The Dodgers kind of ended Eflin's season last year. In reality, it was dueling knee injuries that did Eflin in (see story), but the Dodgers were the last team to take advantage of an ailing Eflin, hitting three home runs and scoring seven runs in just three innings Aug. 8. Even the outs in that game were generally line drives. Chase Utley, Yasmani Grandal and Corey Seager — all of whom could be in the lineup Saturday — took the now-23-year-old righty deep.

Being a righty against the Dodgers isn't all that advantageous as the team boasts those three hitters and Adrian Gonzalez, Andrew Toles and Cody Bellinger as lefties who can put up disruptive plate appearances. Unfortunately for the Phillies, they have a rotation full of righties and are unable to take advantage of the Dodgers' platoon issues.

2. Dodgers send out resurgent righty
The first two seasons of Brandon McCarthy's deal with the Dodgers essentially went by the wayside. Now, the 33-year-old starter is picking up where he left off in 2014.

McCarthy has long been one of the more entertaining and thoughtful players in baseball, as evidenced by his Twitter account. The veteran righty has also been a steadily average to occasionally above-average pitcher in 12 MLB seasons, bouncing around teams mostly on the west coast. He posted career-worst numbers with the Diamondbacks in the first half of 2014, but he rebounded in the second half with the Yankees, pitching to a 2.89 ERA in 90 innings despite the hitter-friendly confines of Yankee Stadium.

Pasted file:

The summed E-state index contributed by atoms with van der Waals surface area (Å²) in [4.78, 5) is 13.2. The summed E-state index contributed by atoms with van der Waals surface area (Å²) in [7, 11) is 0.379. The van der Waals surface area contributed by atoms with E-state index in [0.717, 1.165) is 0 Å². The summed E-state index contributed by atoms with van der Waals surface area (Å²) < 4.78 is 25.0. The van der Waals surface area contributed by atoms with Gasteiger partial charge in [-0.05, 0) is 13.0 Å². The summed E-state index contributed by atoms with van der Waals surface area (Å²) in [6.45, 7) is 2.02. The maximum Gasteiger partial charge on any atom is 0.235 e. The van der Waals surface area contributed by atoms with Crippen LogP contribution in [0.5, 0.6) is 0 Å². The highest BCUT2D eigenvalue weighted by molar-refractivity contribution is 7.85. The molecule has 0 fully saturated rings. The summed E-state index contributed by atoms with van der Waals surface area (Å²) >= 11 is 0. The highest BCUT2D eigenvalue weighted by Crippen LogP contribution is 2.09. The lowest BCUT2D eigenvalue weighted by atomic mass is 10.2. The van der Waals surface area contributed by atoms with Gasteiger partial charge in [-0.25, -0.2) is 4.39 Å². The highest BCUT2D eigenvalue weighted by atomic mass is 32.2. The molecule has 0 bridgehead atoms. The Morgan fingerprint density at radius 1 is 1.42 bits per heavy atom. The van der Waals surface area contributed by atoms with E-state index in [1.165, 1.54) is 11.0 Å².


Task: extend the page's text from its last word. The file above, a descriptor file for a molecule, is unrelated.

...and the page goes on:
He parlayed that second half into a four-year, $48 million deal with the Dodgers and that was almost immediately derailed by Tommy John surgery. Going into 2017, he had thrown just 63 innings and made only 13 starts in the first half of his contract. McCarthy was one of many Dodgers pitchers on the disabled list during a 2016 with a record-setting number of injuries for the club.

But now he's apparently back to form and, perhaps most importantly, he's healthy. He's made it through four starts unscathed this year and is 3-0 with a 2.25 ERA to boot. He's allowed just 18 hits in 24 innings. Similar to Eflin, he relies primarily on a dynamic sinker that sits in the low-to-mid 90s. He also features a low 90s cutter and an 80 mph curveball, both of which grade out well this season.

Only three current Phillies have any history vs. McCarthy. With his history in the AL West with the Mariners, Michael Saunders has faced McCarthy plenty with sub-par results, going 2 for 13 with five strikeouts. Freddy Galvis is 3 for 3 off the righty while Andres Blanco is 0 for 1.

3. How does the Dodgers' bullpen stack up?